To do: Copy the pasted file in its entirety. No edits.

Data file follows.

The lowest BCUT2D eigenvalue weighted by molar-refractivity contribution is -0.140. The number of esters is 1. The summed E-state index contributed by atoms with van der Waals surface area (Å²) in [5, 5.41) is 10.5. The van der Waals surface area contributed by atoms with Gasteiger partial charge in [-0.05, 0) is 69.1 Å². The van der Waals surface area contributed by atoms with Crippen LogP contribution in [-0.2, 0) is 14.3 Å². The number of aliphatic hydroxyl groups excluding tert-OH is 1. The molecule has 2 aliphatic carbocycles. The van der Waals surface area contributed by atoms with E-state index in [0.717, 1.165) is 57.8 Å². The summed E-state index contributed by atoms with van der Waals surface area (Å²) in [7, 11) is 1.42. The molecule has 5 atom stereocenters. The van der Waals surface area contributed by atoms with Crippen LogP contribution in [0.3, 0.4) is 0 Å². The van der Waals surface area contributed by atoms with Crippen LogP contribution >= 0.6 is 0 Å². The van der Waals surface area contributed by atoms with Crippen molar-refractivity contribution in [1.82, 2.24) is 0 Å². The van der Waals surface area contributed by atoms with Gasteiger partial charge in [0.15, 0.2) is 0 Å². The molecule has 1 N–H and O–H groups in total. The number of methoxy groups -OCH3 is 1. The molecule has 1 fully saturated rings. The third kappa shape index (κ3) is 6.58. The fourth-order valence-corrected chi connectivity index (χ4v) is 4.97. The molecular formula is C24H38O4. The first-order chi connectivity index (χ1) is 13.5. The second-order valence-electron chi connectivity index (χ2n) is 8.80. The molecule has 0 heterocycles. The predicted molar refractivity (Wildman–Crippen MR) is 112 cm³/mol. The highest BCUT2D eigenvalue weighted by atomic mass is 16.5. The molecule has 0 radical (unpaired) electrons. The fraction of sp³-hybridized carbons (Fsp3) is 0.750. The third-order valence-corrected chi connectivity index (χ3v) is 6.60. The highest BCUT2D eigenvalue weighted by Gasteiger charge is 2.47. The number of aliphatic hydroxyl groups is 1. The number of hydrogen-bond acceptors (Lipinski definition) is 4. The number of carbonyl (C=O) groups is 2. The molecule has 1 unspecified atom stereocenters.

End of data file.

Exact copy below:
The lowest BCUT2D eigenvalue weighted by molar-refractivity contribution is -0.140. The number of esters is 1. The summed E-state index contributed by atoms with van der Waals surface area (Å²) in [5, 5.41) is 10.5. The van der Waals surface area contributed by atoms with Gasteiger partial charge in [-0.05, 0) is 69.1 Å². The van der Waals surface area contributed by atoms with Crippen LogP contribution in [-0.2, 0) is 14.3 Å². The number of aliphatic hydroxyl groups excluding tert-OH is 1. The molecule has 2 aliphatic carbocycles. The van der Waals surface area contributed by atoms with E-state index in [0.717, 1.165) is 57.8 Å². The summed E-state index contributed by atoms with van der Waals surface area (Å²) in [7, 11) is 1.42. The molecule has 5 atom stereocenters. The van der Waals surface area contributed by atoms with Crippen LogP contribution in [0.3, 0.4) is 0 Å². The van der Waals surface area contributed by atoms with Crippen LogP contribution >= 0.6 is 0 Å². The van der Waals surface area contributed by atoms with Crippen molar-refractivity contribution in [1.82, 2.24) is 0 Å². The van der Waals surface area contributed by atoms with Gasteiger partial charge in [0.15, 0.2) is 0 Å². The molecule has 1 N–H and O–H groups in total. The number of methoxy groups -OCH3 is 1. The molecule has 1 fully saturated rings. The third kappa shape index (κ3) is 6.58. The fourth-order valence-corrected chi connectivity index (χ4v) is 4.97. The molecular formula is C24H38O4. The first-order chi connectivity index (χ1) is 13.5. The second-order valence-electron chi connectivity index (χ2n) is 8.80. The molecule has 0 heterocycles. The predicted molar refractivity (Wildman–Crippen MR) is 112 cm³/mol. The highest BCUT2D eigenvalue weighted by atomic mass is 16.5. The molecule has 0 radical (unpaired) electrons. The fraction of sp³-hybridized carbons (Fsp3) is 0.750. The third-order valence-corrected chi connectivity index (χ3v) is 6.60. The highest BCUT2D eigenvalue weighted by Gasteiger charge is 2.47. The number of aliphatic hydroxyl groups is 1. The number of hydrogen-bond acceptors (Lipinski definition) is 4. The number of carbonyl (C=O) groups is 2. The molecule has 1 unspecified atom stereocenters.